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Russia and China remain most acute threat to UK security, GCHQ chief says
23 April 2021, 14:04
Jeremy Fleming said the UK and its allies must adapt with evolving technology to stay ahead of digital threats.
Russia remains the “most acute threat to the UK’s national and collective security” as it continues to demonstrate malign behaviour around the world, the director of GCHQ has warned.
Jeremy Fleming said significant technology leadership is moving to countries like Russia and China, causing a conflict of interests and values for the west.
The director called out adversaries for misusing tools meant to bring society together to instead “fuel division, exploit vulnerable people and peddle extreme views”.
“As an intelligence chief, I am bound to say that Russia and China remain of concern,” he said as he gave the annual Imperial College Vincent Briscoe Annual Security Lecture.
“Russia’s pattern of malign behaviour around the world – whether in cyberspace, in election interference or in the aggressive operations of their intelligence services – demonstrates that it remains the most acute threat to the UK’s national and collective security.
“Previously, I and others have pointed out that in terms of our national security, Russia is affecting the weather, whilst China is shaping the climate.
“That remains the case. But when it comes to technology, I’ll use another analogy. The threat posed by Russia’s activity is like finding a vulnerability on a specific app on your phone – it’s potentially serious, but you can probably use an alternative.
“However, the concern is that China’s size and technological weight means that it has the potential to control the global operating system.”
Mr Fleming said the coronavirus pandemic and the increased reliance society had placed on technology had not only benefited the UK and its allies, but also “our foes”, who have exploited “accelerations in connectivity and poor cyber security”.
In response to this threat, Mr Fleming said it was now vital that the UK adapt in order to keep up with the evolving threats, calling it a “moment of reckoning”.
He said the UK must lead conversations with its allies about global cyber defence, safeguarding democracy and how to collaborate in protecting scientific research and supply chains.
“As a responsible cyber power, the UK has a key role in shaping international standards and laws,” he said.
“According to the most recent report from the UN special rapporteur on the right to privacy, the legislation which governs my agency’s actions is world-leading. But it must continue to evolve so we retain our licence to operate with a myriad of new technologies coming into play.”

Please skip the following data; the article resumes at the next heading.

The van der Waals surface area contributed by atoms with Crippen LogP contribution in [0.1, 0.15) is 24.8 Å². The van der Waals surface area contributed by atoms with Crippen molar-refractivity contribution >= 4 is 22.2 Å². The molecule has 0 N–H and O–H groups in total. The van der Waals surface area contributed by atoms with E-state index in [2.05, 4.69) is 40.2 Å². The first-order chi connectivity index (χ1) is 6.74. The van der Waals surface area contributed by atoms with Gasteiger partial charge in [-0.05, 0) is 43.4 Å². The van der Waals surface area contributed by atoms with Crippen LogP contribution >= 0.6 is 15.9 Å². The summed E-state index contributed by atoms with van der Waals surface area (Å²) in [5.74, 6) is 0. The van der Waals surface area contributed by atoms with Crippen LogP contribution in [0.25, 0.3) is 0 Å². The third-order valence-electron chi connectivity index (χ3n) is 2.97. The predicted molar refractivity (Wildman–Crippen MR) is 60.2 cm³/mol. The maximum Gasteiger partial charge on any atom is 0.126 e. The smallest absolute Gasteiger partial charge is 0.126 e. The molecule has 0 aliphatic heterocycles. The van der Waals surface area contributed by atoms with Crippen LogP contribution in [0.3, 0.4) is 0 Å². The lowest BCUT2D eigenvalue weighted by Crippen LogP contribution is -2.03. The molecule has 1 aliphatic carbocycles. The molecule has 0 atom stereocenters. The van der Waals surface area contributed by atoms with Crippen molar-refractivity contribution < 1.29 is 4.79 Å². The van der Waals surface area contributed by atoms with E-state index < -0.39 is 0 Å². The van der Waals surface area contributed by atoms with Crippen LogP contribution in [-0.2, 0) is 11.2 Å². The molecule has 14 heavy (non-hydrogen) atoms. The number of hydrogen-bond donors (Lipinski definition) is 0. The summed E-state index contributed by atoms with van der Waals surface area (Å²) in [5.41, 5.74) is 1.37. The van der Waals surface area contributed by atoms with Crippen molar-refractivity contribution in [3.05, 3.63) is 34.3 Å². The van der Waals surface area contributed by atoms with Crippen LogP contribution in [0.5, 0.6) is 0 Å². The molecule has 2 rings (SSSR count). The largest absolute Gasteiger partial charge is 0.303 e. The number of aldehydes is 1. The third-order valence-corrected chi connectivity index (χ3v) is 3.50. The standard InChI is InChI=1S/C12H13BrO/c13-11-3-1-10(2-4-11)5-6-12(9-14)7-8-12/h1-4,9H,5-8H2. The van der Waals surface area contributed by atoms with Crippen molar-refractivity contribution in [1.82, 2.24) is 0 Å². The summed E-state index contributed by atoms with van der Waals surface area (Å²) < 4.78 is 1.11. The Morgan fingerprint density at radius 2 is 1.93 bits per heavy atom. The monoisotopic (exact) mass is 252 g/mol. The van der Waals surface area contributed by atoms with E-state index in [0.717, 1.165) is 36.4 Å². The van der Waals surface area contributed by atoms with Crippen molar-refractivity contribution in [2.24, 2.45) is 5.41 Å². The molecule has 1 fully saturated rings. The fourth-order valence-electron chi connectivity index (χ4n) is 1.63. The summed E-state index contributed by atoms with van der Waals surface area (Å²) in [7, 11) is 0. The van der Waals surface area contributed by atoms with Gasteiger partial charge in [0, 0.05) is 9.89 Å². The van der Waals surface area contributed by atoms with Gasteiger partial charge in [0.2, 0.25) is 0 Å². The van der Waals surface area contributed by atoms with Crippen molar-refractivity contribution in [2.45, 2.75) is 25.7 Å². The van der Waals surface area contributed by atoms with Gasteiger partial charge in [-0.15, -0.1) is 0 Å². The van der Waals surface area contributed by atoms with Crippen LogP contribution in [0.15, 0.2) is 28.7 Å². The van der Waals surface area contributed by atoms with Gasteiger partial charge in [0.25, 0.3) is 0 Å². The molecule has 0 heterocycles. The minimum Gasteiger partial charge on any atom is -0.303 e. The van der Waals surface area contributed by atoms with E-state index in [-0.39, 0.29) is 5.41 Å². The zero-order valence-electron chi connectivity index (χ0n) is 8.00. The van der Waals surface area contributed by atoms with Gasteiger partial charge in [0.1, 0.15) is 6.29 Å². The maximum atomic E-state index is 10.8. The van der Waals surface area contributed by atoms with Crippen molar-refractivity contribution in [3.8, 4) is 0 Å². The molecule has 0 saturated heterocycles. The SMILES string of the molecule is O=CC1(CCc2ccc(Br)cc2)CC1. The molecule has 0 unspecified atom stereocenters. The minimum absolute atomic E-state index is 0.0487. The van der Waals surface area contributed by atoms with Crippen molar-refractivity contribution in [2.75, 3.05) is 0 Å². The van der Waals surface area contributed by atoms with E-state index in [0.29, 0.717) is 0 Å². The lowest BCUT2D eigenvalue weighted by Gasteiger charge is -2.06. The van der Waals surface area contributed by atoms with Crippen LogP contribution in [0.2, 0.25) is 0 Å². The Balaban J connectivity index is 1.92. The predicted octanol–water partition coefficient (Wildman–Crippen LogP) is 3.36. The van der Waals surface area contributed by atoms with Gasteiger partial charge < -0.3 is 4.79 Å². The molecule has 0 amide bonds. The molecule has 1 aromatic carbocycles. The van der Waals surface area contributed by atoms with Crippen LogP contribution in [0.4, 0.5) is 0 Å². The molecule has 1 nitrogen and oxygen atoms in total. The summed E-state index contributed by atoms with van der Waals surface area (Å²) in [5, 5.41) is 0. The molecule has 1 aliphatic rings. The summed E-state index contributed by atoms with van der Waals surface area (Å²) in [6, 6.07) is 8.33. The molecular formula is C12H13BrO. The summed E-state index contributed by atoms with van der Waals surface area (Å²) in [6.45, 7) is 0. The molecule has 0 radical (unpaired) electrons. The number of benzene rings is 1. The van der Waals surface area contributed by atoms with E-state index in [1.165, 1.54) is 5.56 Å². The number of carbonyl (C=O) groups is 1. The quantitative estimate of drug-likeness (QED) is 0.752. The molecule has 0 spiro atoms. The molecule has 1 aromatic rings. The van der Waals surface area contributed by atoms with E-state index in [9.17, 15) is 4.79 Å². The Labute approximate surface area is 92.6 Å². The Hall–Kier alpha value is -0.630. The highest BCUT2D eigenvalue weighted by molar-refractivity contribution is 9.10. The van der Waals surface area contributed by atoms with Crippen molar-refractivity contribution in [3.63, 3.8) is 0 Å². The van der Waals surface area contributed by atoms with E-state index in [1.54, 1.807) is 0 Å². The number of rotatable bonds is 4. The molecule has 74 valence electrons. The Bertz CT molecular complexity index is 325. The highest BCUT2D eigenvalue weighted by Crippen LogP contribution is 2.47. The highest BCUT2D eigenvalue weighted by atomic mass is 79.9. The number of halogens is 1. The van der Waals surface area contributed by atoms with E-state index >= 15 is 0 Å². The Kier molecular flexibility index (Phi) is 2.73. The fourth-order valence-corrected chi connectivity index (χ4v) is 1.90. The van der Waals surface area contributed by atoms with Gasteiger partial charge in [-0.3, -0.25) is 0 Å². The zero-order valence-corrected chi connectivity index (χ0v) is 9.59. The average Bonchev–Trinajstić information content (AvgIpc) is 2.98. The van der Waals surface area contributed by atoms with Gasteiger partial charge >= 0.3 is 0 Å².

The warning comes amid wider political tensions between powers in the West and East.
Most recently, Beijing’s national security law imposed on Hong Kong has been a major source of contention, while concerns have been raised about Ukraine’s border due to the recent Russian military build-up of forces there.
“In the real world, scientific consensus agrees we face a climate emergency,” he said.
“In the digital environment, we face another existential threat to our way of life as the old order is replaced by players who don’t share our values or follow the rules.
“To stay relevant, the UK and like-minded allies are recognising that the landscape is shifting and that there is a pressing need to act.”
He added that the UK’s influence and advantage “needs to be constantly reinvented”, adding: “The UK has always enjoyed a strong track record in technology innovation.
“Today, we can be proud of innovations in everything from AI to biosciences and beyond.
“As a country, we need to be using all the levers and tools at our disposal to shape and grow key technologies and markets.
“We must do that in a way that helps protect the nation and open society.
“And that means becoming better at using the power of the state to both foster and protect brilliant developments in technology.”
The GCHQ director spoke about the Government’s Integrated Review of foreign and defence policy, saying that the UK should develop sovereign technologies in key areas like quantum, work with allies to build better cyber defences, and develop the country’s cyber skills, if the UK was to keep up.